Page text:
A man is driving his RV down the highway.

How to prepare an RV for a hurricane

Learn some hurricane preparedness tips to help get your RV ready – from evacuating with the RV to leaving it behind. A few simple steps may help keep you, your family and your RV safe during a hurricane or high winds.

Before you travel

Have your emergency plans in place and be prepared for the unexpected before you hit the road.

  • Make a family storm preparation plan.
  • Create a hurricane evacuation plan.
  • Test your generator before you leave, making sure it is in good working order and you have plenty of gas for it.
  • See that your RV's gas tank is full — in case you need to evacuate.

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Prepare the inside of your RV

Know what you have inside your RV and how to keep important things safe if a storm hits.

  • Seal all important documents in waterproof bags or containers.
  • Shut all doors and windows to help prevent water and wind from getting inside.
  • Make an emergency kit.
  • Create an inventory of everything in your RV.
  • Keep some extra batteries, duct tape, garbage bags, phone chargers and tools in your RV.

If you need to evacuate

Secure items inside and out, and follow evacuation orders.

Evacuating with the RV

  • If authorities order an evacuation, always follow the instructions.
  • Avoid driving through water.
  • Plan an evacuation route that avoids the expected path of the hurricane.
  • Consider making reservations for campgrounds as soon as you decide where you will be staying. Many people may be evacuating at the same time and campground sites might fill up quickly.
  • It’s difficult to know in advance for how long you might be staying away. Consider packing and stocking your RV with necessities for several days, in case you are unable to come home right after the storm has passed.

Leaving your RV behind during an evacuation

Try to find a safe spot to park your RV and know how to protect it in the event of high winds or a hurricane.

  • If possible, put your RV in an enclosed storage facility or try to park it next to a building (the opposite side from where the wind is coming).
  • If you're at a campsite or out in the open, choose an elevated site away from large trees and point the end of the RV that has the least number of windows into the wind.
  • If you can do so safely, remove any loose branches or items nearby to help prevent them from blowing into your RV.
  • Empty the holding tanks and then fill them and all other tanks with fresh water to help add weight for holding down the RV.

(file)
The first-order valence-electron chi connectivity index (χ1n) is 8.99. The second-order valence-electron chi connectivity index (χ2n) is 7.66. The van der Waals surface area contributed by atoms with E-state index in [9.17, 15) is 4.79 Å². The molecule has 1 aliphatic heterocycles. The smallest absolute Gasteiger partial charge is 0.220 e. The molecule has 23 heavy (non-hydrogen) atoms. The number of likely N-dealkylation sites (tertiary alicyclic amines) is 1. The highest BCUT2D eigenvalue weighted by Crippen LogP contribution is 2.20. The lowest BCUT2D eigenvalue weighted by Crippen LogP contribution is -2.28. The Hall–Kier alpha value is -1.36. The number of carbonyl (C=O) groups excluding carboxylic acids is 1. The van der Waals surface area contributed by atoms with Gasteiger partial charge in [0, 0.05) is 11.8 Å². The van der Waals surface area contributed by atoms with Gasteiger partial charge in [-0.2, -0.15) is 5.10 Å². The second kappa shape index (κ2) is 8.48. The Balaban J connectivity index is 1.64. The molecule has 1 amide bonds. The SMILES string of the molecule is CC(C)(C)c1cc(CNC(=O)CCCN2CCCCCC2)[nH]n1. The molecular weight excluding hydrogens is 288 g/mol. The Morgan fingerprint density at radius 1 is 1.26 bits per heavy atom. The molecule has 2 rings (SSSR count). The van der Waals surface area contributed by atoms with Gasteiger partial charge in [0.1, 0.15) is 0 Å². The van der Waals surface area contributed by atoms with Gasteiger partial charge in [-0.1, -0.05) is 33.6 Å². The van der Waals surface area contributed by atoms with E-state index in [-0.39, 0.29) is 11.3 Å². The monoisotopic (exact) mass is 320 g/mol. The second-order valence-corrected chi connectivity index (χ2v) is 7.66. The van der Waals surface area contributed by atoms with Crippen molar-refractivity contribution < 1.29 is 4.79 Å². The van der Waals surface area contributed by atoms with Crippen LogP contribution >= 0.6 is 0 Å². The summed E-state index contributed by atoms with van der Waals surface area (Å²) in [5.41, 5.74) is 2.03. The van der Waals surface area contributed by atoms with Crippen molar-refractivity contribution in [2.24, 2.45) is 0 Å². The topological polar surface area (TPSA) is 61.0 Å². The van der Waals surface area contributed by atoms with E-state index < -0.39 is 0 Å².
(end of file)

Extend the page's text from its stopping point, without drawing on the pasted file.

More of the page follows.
• Turn off propane cylinders and cover the regulator.
  • Cover the vents and air conditioning unit.
  • Secure inside items in boxes or cupboards.
  • Know where the transfer switch for the generator is located so you can isolate electricity from the rest of the power grid and help prevent electrical shocks.
  • To help avoid leaks during a hurricane or other inclement weather, ensure the entire RV, including the roof, is maintained throughout the year according to manufacturer guidelines. In case of a category 1 or 2 hurricane, a tarp made specifically for your RV may be a good cover to help prevent leaks.
  • Also bring in the water and electrical cords so they do not get damaged.

How to anchor an RV for high winds or a hurricane

Here are some helpful tips:

  • Different ways to secure an RV include anchor kits, ground anchors or sandbags. If your RV doesn't have stabilizing jacks that might be used for anchoring, there are other options available for purchase.
  • Tie down travel trailers.
  • Remember to remove all awnings and store them in the RV or another safe place. If you are unable to remove them, retract and secure them.
  • Consider installing hurricane window clips, which allow you to easily board up your windows by sliding plywood into the clips.
  • And don't forget to secure all items outside your RV like lawn chairs, tables, yard ornaments, grills or toys. If appropriate, bring them inside the RV and secure them.

Hurricanes and high winds can be scary, but planning ahead may help you weather the storm. Check with your State Farm® agent that your insurance coverage for the RV is up to date.

The information in this article was obtained from various sources not associated with State Farm® (including State Farm Mutual Automobile Insurance Company and its subsidiaries and affiliates). While we believe it to be reliable and accurate, we do not warrant the accuracy or reliability of the information. State Farm is not responsible for, and does not endorse or approve, either implicitly or explicitly, the content of any third party sites that might be hyperlinked from this page. The information is not intended to replace manuals, instructions or information provided by a manufacturer or the advice of a qualified professional, or to affect coverage under any applicable insurance policy. These suggestions are not a complete list of every loss control measure. State Farm makes no guarantees of results from use of this information.

State Farm Mutual Automobile Insurance Company
State Farm Indemnity Company
Bloomington, IL

State Farm County Mutual Insurance Company of Texas
Richardson, TX

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